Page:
• Follow my 12 Strategies – You’ll see them on the upper drop down menu of every page and how I apply them, below.
  • Don’t get discouraged if your prices don’t match mine! Keep shopping at the best prices and your fridge/freezer and pantry will be stocked with sales priced ingredients.
  • Use a coupon matching site! Do not discount the savings! I check every week, even if I don’t “need” to go to the store and often find bargains I can’t pass up.
Takes a long time to cook, cook & portion

Takes a long time to cook, cook & portion for recipes


This is just chock full of vitamins, calcium, antioxidents and fiber – it’s hard to find a better meal.

Per Serving (excluding unknown items): 303 Calories; 9g Fat (25.9% calories from fat); 19g Protein; 38g Carbohydrate; 7g Dietary Fiber; 40mg Cholesterol; 606mg Sodium.  Exchanges: 2 Grain(Starch); 2 Lean Meat; 1/2 Vegetable; 0 Non-Fat Milk; 1 Fat.

Put Your own Spin on It: 

  • Try serving this with a crusty baguette on the side, or if you’re a baker, wild rice parmesan bread sticks would be fantastic.
  • A swirl of balsamic on the top would be interesting.
  • You could certainly vary any vegetables you’d like – it you’ve never tried parsnips, this is a great way to introduce them.

My Pay Off:

  • When I double this soup and the vegetables, I get two soups, one for the freezer and one to eat. If you’ve cooked the whole bag of wild rice, don’t forget the precooked wild rice packets you’ve frozen as well as the lovely broth it leaves behind (about 2 cups or so – reduced down to about 1/2 cup so it fits in the freezer.) And if you doubled your sweet corn, sweet potato, pepper and celery portion of the ingredients, you’ll have several sides to put in the freezer!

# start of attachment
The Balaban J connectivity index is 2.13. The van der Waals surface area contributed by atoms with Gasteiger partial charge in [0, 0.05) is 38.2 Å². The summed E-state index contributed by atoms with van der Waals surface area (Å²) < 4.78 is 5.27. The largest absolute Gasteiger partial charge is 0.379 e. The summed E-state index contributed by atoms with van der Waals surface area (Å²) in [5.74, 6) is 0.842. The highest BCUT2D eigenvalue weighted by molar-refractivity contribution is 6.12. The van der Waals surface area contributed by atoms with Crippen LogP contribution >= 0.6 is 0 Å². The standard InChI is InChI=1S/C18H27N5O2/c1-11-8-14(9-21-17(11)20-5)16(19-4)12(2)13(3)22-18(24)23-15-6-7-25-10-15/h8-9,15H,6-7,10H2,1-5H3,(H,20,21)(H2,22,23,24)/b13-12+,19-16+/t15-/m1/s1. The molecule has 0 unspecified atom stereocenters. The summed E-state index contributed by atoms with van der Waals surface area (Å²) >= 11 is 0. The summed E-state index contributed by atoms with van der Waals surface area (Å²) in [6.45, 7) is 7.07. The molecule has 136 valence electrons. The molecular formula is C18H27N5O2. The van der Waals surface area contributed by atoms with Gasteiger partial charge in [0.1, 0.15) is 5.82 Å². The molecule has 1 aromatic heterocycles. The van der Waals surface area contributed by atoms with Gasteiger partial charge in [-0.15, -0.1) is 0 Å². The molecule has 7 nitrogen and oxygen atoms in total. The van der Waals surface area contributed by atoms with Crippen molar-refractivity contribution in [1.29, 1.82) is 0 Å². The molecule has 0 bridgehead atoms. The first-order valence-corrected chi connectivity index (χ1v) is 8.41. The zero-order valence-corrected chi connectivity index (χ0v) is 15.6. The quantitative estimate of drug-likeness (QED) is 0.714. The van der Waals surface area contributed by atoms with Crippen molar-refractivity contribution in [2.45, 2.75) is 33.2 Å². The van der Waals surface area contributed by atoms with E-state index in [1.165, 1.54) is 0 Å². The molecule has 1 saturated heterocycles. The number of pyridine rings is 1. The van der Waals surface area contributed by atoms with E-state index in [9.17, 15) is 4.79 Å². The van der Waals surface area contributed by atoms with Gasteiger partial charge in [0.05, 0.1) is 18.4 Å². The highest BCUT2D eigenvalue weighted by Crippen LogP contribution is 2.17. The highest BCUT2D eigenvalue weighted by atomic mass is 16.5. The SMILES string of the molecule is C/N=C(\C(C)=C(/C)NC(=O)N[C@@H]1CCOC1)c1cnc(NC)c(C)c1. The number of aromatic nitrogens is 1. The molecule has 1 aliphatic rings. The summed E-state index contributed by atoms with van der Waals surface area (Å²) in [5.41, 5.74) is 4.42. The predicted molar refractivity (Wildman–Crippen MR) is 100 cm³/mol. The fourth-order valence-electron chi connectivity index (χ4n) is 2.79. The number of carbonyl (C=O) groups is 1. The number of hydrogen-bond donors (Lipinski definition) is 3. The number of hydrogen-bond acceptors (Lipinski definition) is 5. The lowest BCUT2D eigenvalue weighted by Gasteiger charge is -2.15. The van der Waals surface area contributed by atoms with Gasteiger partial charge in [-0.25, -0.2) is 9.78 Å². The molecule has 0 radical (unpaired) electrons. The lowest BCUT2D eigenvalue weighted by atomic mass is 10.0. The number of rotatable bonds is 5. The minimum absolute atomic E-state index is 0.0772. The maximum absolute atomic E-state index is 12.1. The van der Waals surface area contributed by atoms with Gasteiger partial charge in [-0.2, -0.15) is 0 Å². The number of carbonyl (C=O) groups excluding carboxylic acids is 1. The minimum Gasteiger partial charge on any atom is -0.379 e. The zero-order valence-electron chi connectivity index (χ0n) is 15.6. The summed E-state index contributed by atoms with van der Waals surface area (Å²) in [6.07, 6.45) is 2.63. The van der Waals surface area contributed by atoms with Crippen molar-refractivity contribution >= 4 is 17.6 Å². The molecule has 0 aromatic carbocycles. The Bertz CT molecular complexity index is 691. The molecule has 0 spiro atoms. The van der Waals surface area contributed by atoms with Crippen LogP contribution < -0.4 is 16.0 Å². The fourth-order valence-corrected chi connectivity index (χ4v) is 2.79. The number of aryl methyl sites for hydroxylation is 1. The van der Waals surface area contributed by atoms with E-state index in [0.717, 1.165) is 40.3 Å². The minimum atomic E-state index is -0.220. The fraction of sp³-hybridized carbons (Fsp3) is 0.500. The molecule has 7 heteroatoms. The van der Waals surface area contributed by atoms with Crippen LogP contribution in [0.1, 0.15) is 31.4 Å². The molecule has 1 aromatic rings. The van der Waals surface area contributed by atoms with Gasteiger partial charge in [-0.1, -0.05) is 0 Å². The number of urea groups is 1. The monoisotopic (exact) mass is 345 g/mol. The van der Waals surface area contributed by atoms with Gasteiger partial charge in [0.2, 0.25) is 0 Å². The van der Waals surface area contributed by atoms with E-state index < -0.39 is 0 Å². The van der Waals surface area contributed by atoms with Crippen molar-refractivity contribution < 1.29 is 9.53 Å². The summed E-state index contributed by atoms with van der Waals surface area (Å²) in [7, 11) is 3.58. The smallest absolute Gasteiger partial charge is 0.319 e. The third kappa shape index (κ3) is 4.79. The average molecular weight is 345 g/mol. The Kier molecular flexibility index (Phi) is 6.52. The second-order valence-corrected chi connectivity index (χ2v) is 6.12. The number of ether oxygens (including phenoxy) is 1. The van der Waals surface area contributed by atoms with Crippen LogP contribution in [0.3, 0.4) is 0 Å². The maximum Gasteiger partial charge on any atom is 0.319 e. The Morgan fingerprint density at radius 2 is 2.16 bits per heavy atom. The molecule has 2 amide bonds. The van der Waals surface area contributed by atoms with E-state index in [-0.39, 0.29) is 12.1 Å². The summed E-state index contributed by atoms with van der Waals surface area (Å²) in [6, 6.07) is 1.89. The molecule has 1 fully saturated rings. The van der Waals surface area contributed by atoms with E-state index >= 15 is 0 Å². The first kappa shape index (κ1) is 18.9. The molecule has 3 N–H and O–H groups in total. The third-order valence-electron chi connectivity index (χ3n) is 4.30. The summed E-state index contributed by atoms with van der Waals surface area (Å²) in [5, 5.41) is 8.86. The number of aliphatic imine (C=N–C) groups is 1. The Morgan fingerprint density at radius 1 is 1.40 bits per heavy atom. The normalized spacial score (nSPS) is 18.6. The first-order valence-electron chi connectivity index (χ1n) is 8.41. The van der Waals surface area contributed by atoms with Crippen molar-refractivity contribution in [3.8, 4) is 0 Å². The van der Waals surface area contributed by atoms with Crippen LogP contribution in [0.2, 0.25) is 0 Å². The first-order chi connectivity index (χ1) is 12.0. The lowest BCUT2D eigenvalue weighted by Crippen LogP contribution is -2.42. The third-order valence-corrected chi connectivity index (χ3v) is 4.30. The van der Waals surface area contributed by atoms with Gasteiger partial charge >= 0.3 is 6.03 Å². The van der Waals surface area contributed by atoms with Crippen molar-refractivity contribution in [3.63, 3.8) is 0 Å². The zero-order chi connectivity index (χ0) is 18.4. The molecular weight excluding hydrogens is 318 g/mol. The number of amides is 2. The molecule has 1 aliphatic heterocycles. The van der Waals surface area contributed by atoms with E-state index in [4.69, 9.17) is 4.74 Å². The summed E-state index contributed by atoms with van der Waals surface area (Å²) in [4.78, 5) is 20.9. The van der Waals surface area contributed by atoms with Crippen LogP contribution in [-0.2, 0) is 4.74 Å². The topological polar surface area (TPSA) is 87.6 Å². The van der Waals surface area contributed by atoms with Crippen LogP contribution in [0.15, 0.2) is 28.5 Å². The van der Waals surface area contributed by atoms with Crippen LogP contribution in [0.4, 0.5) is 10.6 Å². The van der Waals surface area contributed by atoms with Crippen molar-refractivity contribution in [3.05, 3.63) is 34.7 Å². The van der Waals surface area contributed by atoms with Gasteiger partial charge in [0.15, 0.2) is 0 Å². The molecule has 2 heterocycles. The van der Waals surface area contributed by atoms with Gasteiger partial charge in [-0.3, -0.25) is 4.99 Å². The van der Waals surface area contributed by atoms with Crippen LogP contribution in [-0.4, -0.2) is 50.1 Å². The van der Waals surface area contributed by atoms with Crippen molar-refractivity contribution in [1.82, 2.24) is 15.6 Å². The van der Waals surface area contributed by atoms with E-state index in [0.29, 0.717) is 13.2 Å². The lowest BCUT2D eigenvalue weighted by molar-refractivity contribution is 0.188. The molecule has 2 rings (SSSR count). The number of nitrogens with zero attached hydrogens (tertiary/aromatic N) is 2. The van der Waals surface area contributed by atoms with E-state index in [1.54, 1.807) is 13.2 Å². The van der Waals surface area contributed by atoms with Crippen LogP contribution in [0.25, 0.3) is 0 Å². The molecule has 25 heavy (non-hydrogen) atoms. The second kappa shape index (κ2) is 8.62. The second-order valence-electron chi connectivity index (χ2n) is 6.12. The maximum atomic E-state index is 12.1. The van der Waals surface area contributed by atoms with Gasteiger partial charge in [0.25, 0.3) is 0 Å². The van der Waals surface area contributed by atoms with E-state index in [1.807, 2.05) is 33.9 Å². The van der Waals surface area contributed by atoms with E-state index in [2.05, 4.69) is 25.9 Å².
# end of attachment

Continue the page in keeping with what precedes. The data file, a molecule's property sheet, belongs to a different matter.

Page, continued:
• The best pay off?  This dish is incredibly healthy!
  • One hour and ten of cooking,- (Which I was doing, anyway) 2 meals, 2 sides, several packets of wild rice and a bit of that incredible broth, all ready to put away in fridge and freezer:

Wild Rice and Smoked Turkey Chowder made November, 2011 for $3.83; repriced February 2014 for $3.78.

Helpful Links

If you came to this recipe looking for a way to use leftover turkey or chicken, be sure to check out the link below for 12 Days of Turkey. You might want to see the sister post for 12 Days of Ham, too.

5 thoughts on “Wild Rice & Smoked Turkey Chowder

  1. This does sound good. I’ll be sure to use this one when I defrost the turkey. What’s the four ingredient? (One small seeded…)

    Yep! More Meta in the works, but I’ve got to keep the husband happy too!

        • Are you kidding, I LOVE it! I tried to get friends & family to check, make recipes and/or proof read, just for an an extra layer, but haven’t had much luck. So, please, if you see anything else, ever, feel free to point it out.

          I always say I’d rather feel like an idiot for a minute while someone corrects me than realize I’ve been an idiot for a long time and no one ever said anything!

  2. Pingback: The Simple Dollar Weekly Roundup: Thanksgiving Leftovers Edition - The Simple Dollar